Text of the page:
How to Serve to Yourself in Home Games

Follow these steps to serve in this sense: (Remember this is not allowed in tournaments)

  • Place the ball in the hole and pin it in between your thumb and index finger using your left hand
  • Fix your index finger on the inside part of the table
  • Maintain your thumb on the outer portion of the table in order to hold the ball firmly in place
  • Apply some pressure using your right index finger to the upper right-hand side of the foosball
  • Release your left hand from the ball
  • Place the said hand on your 5-bar rod handle to ready yourself for the serving
  • Roll your right index finger to the left-hand side over the top of the ball and let it slip through the hole
  • In this way, you will apply some spin on the ball in such a way as to let it drop directly to the second man on the 5-bar piece.
  • Go ahead to catch the foosball and maintain the possession from the serve onwards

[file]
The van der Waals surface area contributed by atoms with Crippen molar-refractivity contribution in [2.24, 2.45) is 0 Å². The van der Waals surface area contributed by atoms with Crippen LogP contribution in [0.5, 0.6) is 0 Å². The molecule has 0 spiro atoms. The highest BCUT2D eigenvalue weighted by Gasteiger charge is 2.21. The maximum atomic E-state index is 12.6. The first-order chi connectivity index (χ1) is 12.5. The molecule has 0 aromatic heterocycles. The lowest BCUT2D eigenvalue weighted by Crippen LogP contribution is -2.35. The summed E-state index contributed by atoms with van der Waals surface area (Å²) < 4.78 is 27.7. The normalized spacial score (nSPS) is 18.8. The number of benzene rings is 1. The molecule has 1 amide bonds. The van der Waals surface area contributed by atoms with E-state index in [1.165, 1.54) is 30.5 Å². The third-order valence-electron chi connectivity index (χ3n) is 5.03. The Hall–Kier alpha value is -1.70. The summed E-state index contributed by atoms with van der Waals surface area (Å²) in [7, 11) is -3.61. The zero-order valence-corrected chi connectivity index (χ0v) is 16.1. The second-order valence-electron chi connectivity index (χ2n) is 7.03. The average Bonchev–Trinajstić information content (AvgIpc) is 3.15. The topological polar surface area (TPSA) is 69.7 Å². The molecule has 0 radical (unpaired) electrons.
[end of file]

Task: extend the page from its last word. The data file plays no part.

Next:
Tournaments Games

Serving in foosball for tournament games differs markedly from the home serving. The process kicks off with the determination of who will serve first. To do this, a coin is tossed, and the side that wins the coin toss carries the day. After winning the toss, the team that starts:

  • First, ask the opponent if they are “ready”
  • When the opponent confirms they are ready you have 3 seconds to begin placing the ball.
  • Place the ball at the middle player on the 5-man rod. Either side is fine.
  • Then you have to move the ball from one player to another on the 5-man rod. And wait for 1 second before the ball can move up the field. (The ball is allowed to move during the 1 second)

ISAF Tournament Rules on Serving the Ball

ISAF, the body that oversees the promotion of foosball has some rules in place to govern the serving. These rules are six in number and cover every aspect of the tournament thereof. In this last segment of the discussions, we are going to look into these rules to determine how they are likely to impact your overall experience. Below are the rules that you have to adhere to while participating in your tournaments:

Serve and Ready Protocol (Official Ruleset Section 4)